Barbara Hepworth, Tate Britain ★★★★★
Barbara Hepworth: Tate Britain stage a retrospective of one of our greatest artists - but we wish they'd shoo away her male contemporaries.
Even her largest works do not look heavy or inert; they feel impulsive, animated, as though their stillness comes from opposing forces in equilibrium, rather than lifelessness.
Hepworth's lines, hollows, creases and dimples are chosen with such sensitivity, that each sculpture has its own individual spirit. What's more, it is her abstract works, rather than her human or animal forms, that have the most personality: a testament to her artistic skill.
The Tate's 2015 Hepworth retrospective rightly removes the artisit from her peculiar 'Cornish female sculptor' shelf and places her on the international stage, as one of Britain's greatest ever artists.
Barbara Hepworth in the Palais de la Danse studio, St Ives, at work on the wood carving Hollow Form with White Interior 1963, Photograph: Val Wilmer, ©Bowness, Hepworth Estate
All of her Hepworth's best work is here, and to see it assembled is a real treat. At times, though, you can't help but wish that Tate Britain Director Penelope Curtis had let these sculptures speak for themselves. They are more than capable of doing so.
The exhibition, Hepworth's first major London retrospective since 1968, features over a hundred works. It opens with her earliest known carvings from the 1920s; before her conversion to modernist abstraction. Look out for the squat toad, a joyous little chap in Green onyx, and her series of torso studies.
Pelagos 1946, Elm and strings on oak © Bowness, Hepworth Estate
Hepworth's growing feel for abstraction is evident as we move through the rooms. Her wooden carvings of the 1940s and 50s are the undoubted highlight of the exhibition. They reveal an artist in love with her material: Hepworth opens up highly polished wood, and creates interior spaces, which are painted for definition, and tautly strung with wires. It feels as though the artist has discovered secrets held in the wood, in the trees, and is revealing an inner life.
Curved Form (Delphi) 1955 ©The Estate of Dame Barbara Hepworth
The retrospective makes a song and dance about placing Hepworth within wider contexts. At times, this is successful. The room Staging Sculpture is an interesting consideration of the way Hepworth saw herself as an an artist and presented her work, making use of photographs, film and photo-collage.
In the final room of the exhibition, the Tate has recreated a 1965 Dutch Modernist pavilion in which Hepworth's works were shown, in order to illustrate her relationship with architecture. The resulting dialogue between the sculptures and their environment is fascinating; as you walk around the pavilion, her bronzes dominate, surprising you from around corners, taking over with their magnificent postures and struts.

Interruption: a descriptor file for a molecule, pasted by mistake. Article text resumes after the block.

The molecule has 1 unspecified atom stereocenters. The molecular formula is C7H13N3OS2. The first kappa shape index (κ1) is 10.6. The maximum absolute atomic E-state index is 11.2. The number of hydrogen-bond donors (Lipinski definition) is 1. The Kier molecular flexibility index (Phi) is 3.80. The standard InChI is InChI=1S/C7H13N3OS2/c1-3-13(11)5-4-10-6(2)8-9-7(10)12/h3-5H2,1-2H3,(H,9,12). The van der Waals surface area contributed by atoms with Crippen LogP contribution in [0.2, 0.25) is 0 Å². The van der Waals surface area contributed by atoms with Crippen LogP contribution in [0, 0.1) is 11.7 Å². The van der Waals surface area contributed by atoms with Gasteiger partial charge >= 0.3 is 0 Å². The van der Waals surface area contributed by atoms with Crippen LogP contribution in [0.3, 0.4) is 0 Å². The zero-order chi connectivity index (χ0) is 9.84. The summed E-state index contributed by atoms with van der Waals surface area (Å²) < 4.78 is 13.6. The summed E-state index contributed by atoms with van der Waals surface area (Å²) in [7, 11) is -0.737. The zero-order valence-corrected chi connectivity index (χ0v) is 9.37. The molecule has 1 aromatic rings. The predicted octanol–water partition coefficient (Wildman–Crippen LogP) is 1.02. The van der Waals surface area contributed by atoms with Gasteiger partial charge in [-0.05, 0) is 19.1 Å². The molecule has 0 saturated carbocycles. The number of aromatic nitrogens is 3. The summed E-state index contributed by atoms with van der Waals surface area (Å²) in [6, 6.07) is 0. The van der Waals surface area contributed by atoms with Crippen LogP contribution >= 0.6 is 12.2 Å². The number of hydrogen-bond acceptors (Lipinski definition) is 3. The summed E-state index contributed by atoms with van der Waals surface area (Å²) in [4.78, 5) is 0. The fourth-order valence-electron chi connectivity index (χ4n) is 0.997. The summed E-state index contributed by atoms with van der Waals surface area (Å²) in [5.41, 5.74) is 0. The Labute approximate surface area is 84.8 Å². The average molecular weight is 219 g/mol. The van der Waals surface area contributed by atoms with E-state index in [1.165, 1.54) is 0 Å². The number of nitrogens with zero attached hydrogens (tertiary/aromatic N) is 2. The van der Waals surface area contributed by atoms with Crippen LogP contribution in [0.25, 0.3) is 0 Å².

Oval Form (Trezion) 1961-63 Bronze 940 x 1440 x 870 mm Aberdeen Art Gallery and Museums Collections
Photograph courtesy The Kröller-Müller Otterlo, The Netherlands. Photograph by Mary Ann Sullivan, Blufton University ©Bowness, Hepworth Estate
In one sense, however, this exhibition is a major disappointment. Given that this is the retrospective of a solo female artist, the male presence is frankly astonishing. The Tate claims to place Hepworth's sculpture "alongside works by predecessors and peers such as Jacob Epstein and Henry Moore". In fact, the works by male artists are here to chaperone, as though Hepworth's work needed buttressing. They are surplus to requirements.
There is one (unbelievable) juxtaposition which illustrates this point. As you enter the wing, the first thing you see is an enormous pair of doves in flagrante, carved in Greek marble by Jacob Epstein. Brutish, bulbous, shrugging and arrogant, they dominate the entrance.
Sir Jacob Epstein Doves 1914–15 © The estate of Sir Jacob Epstein License this image
And then, mere feet away, dwarfed by Epstein's lovebirds, are Hepworth's own, much smaller, dove pair. These marble creatures sing of quiet tenderness; one rests its head underwing as the other keeps watch. These birds need no preface, and Epstein's hefty interruption is an impolite reminder of the way in which Modernism was, and is, a boys' club.
Doves (Group) 1927, Parian marble, Manchester Art Gallery,©Bowness, Hepworth Estate
It's hard to believe, too, that so much would have been made of Hepworth's marriage, had she been a male sculptor. There is an entire room dedicated to the influence of her husband, the painter Ben Nicholson. Nicholson's works dominate the walls, crowding the sculpture, overwhelming them with colour.
The reason for this, the Tate assures us, is because the pair "created work in dialogue", but wouldn't this be true of any artists that share a studio? We are, depressingly, instructed to observe the sway that Hepworth's husband had over her work, as the use of a human face in profile is traced from his art into hers.
However, oppressive masculine intrusion aside, it is an unprecedented treat to have so many of Hepworth's pieces in one place. She was remarkable. A true work of art, said the sculptress, "has its own life and purpose." This could be applied to every Hepworth on display. We urge you to see it.